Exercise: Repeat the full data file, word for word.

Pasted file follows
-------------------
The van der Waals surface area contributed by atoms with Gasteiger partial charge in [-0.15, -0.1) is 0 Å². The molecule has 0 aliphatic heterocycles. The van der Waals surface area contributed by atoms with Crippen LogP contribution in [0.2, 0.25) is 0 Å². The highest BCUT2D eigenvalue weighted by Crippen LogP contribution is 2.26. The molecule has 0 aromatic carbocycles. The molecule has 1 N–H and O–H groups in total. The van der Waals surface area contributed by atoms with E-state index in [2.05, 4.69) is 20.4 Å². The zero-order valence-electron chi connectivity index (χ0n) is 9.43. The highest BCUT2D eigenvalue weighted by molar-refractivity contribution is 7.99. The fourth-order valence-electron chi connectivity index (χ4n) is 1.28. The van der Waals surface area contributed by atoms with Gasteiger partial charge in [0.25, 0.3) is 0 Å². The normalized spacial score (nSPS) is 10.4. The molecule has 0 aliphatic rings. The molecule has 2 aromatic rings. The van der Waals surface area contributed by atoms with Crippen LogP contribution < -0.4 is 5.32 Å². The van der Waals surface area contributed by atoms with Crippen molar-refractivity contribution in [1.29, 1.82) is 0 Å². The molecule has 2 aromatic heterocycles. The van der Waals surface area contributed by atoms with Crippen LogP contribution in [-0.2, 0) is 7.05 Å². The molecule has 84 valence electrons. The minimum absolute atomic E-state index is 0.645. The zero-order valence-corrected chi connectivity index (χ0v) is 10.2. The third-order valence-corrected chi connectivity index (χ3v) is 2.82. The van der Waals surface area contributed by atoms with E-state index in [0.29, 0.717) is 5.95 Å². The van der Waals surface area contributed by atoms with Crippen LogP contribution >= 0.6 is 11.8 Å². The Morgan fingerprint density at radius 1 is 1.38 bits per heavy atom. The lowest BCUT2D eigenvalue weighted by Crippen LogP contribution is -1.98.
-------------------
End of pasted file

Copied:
The van der Waals surface area contributed by atoms with Gasteiger partial charge in [-0.15, -0.1) is 0 Å². The molecule has 0 aliphatic heterocycles. The van der Waals surface area contributed by atoms with Crippen LogP contribution in [0.2, 0.25) is 0 Å². The highest BCUT2D eigenvalue weighted by Crippen LogP contribution is 2.26. The molecule has 0 aromatic carbocycles. The molecule has 1 N–H and O–H groups in total. The van der Waals surface area contributed by atoms with E-state index in [2.05, 4.69) is 20.4 Å². The zero-order valence-electron chi connectivity index (χ0n) is 9.43. The highest BCUT2D eigenvalue weighted by molar-refractivity contribution is 7.99. The fourth-order valence-electron chi connectivity index (χ4n) is 1.28. The van der Waals surface area contributed by atoms with Gasteiger partial charge in [0.25, 0.3) is 0 Å². The normalized spacial score (nSPS) is 10.4. The molecule has 0 aliphatic rings. The molecule has 2 aromatic rings. The van der Waals surface area contributed by atoms with Crippen LogP contribution < -0.4 is 5.32 Å². The van der Waals surface area contributed by atoms with Crippen molar-refractivity contribution in [1.29, 1.82) is 0 Å². The molecule has 2 aromatic heterocycles. The van der Waals surface area contributed by atoms with Crippen LogP contribution in [-0.2, 0) is 7.05 Å². The molecule has 84 valence electrons. The minimum absolute atomic E-state index is 0.645. The zero-order valence-corrected chi connectivity index (χ0v) is 10.2. The third-order valence-corrected chi connectivity index (χ3v) is 2.82. The van der Waals surface area contributed by atoms with E-state index in [0.29, 0.717) is 5.95 Å². The van der Waals surface area contributed by atoms with Crippen LogP contribution >= 0.6 is 11.8 Å². The Morgan fingerprint density at radius 1 is 1.38 bits per heavy atom. The lowest BCUT2D eigenvalue weighted by Crippen LogP contribution is -1.98.